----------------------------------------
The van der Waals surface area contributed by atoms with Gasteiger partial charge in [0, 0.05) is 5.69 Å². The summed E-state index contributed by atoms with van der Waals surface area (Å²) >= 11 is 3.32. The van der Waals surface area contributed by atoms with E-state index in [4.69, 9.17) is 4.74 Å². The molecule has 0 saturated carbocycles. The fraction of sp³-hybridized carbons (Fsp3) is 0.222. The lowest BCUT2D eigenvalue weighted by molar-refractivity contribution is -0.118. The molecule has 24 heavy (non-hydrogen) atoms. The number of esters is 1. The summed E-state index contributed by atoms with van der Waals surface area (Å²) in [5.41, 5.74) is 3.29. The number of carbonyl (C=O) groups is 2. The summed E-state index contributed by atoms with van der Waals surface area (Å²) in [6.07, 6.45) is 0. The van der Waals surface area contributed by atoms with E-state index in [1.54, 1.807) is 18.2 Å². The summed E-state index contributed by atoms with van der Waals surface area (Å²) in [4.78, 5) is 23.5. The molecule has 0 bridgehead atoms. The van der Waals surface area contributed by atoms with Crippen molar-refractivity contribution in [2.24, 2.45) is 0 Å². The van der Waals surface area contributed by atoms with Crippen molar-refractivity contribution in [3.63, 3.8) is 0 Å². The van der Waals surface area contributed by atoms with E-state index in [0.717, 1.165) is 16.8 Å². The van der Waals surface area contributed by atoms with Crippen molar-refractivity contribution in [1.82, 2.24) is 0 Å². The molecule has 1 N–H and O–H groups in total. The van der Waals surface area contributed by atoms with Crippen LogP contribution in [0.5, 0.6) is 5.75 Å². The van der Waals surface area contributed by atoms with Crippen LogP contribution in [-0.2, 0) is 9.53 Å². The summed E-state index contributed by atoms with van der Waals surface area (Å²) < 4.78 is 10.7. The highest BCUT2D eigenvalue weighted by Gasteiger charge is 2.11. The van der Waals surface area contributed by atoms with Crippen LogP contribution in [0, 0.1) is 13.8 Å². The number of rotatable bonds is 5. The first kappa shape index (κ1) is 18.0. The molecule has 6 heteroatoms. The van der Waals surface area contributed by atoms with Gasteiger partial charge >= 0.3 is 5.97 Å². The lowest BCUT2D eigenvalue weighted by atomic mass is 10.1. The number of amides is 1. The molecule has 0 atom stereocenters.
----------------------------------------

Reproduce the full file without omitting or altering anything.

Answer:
The van der Waals surface area contributed by atoms with Gasteiger partial charge in [0, 0.05) is 5.69 Å². The summed E-state index contributed by atoms with van der Waals surface area (Å²) >= 11 is 3.32. The van der Waals surface area contributed by atoms with E-state index in [4.69, 9.17) is 4.74 Å². The molecule has 0 saturated carbocycles. The fraction of sp³-hybridized carbons (Fsp3) is 0.222. The lowest BCUT2D eigenvalue weighted by molar-refractivity contribution is -0.118. The molecule has 24 heavy (non-hydrogen) atoms. The number of esters is 1. The summed E-state index contributed by atoms with van der Waals surface area (Å²) in [5.41, 5.74) is 3.29. The number of carbonyl (C=O) groups is 2. The summed E-state index contributed by atoms with van der Waals surface area (Å²) in [6.07, 6.45) is 0. The van der Waals surface area contributed by atoms with E-state index in [1.54, 1.807) is 18.2 Å². The summed E-state index contributed by atoms with van der Waals surface area (Å²) in [4.78, 5) is 23.5. The molecule has 0 bridgehead atoms. The van der Waals surface area contributed by atoms with Crippen molar-refractivity contribution in [2.24, 2.45) is 0 Å². The van der Waals surface area contributed by atoms with Crippen molar-refractivity contribution in [3.63, 3.8) is 0 Å². The van der Waals surface area contributed by atoms with E-state index in [0.717, 1.165) is 16.8 Å². The van der Waals surface area contributed by atoms with Crippen molar-refractivity contribution in [1.82, 2.24) is 0 Å². The molecule has 1 N–H and O–H groups in total. The van der Waals surface area contributed by atoms with Crippen LogP contribution in [0.5, 0.6) is 5.75 Å². The van der Waals surface area contributed by atoms with Crippen LogP contribution in [-0.2, 0) is 9.53 Å². The summed E-state index contributed by atoms with van der Waals surface area (Å²) < 4.78 is 10.7. The highest BCUT2D eigenvalue weighted by Gasteiger charge is 2.11. The van der Waals surface area contributed by atoms with Crippen LogP contribution in [0, 0.1) is 13.8 Å². The number of rotatable bonds is 5. The first kappa shape index (κ1) is 18.0. The molecule has 6 heteroatoms. The van der Waals surface area contributed by atoms with Gasteiger partial charge >= 0.3 is 5.97 Å². The lowest BCUT2D eigenvalue weighted by atomic mass is 10.1. The number of amides is 1. The molecule has 0 atom stereocenters.